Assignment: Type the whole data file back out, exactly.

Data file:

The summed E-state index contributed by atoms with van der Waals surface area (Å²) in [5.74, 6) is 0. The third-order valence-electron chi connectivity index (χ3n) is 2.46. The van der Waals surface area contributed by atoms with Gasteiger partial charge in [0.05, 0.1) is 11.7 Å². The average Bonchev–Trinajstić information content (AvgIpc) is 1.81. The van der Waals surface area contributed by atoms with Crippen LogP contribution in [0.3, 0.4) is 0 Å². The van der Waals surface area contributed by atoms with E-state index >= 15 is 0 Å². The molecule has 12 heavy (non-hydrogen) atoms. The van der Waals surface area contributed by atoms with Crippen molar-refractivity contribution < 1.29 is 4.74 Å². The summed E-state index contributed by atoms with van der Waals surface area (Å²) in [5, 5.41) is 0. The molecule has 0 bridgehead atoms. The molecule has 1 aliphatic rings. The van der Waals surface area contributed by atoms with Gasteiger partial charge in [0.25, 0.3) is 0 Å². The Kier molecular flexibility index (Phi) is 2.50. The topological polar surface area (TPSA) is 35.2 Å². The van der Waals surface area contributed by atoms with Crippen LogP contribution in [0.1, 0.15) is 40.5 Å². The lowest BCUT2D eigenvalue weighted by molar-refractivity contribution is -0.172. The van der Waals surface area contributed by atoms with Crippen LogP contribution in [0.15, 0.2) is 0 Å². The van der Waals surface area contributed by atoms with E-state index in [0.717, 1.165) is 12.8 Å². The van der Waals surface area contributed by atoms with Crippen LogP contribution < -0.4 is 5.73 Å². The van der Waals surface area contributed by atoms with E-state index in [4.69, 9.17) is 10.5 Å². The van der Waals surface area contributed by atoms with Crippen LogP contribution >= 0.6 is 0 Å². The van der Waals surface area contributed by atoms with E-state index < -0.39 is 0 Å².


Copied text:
The summed E-state index contributed by atoms with van der Waals surface area (Å²) in [5.74, 6) is 0. The third-order valence-electron chi connectivity index (χ3n) is 2.46. The van der Waals surface area contributed by atoms with Gasteiger partial charge in [0.05, 0.1) is 11.7 Å². The average Bonchev–Trinajstić information content (AvgIpc) is 1.81. The van der Waals surface area contributed by atoms with Crippen LogP contribution in [0.3, 0.4) is 0 Å². The van der Waals surface area contributed by atoms with E-state index >= 15 is 0 Å². The molecule has 12 heavy (non-hydrogen) atoms. The van der Waals surface area contributed by atoms with Crippen molar-refractivity contribution < 1.29 is 4.74 Å². The summed E-state index contributed by atoms with van der Waals surface area (Å²) in [5, 5.41) is 0. The molecule has 0 bridgehead atoms. The molecule has 1 aliphatic rings. The van der Waals surface area contributed by atoms with Gasteiger partial charge in [0.25, 0.3) is 0 Å². The Kier molecular flexibility index (Phi) is 2.50. The topological polar surface area (TPSA) is 35.2 Å². The van der Waals surface area contributed by atoms with Crippen LogP contribution in [0.1, 0.15) is 40.5 Å². The lowest BCUT2D eigenvalue weighted by molar-refractivity contribution is -0.172. The van der Waals surface area contributed by atoms with Crippen LogP contribution in [0.15, 0.2) is 0 Å². The van der Waals surface area contributed by atoms with E-state index in [0.717, 1.165) is 12.8 Å². The van der Waals surface area contributed by atoms with Crippen LogP contribution < -0.4 is 5.73 Å². The van der Waals surface area contributed by atoms with E-state index in [4.69, 9.17) is 10.5 Å². The van der Waals surface area contributed by atoms with Crippen LogP contribution >= 0.6 is 0 Å². The van der Waals surface area contributed by atoms with E-state index < -0.39 is 0 Å².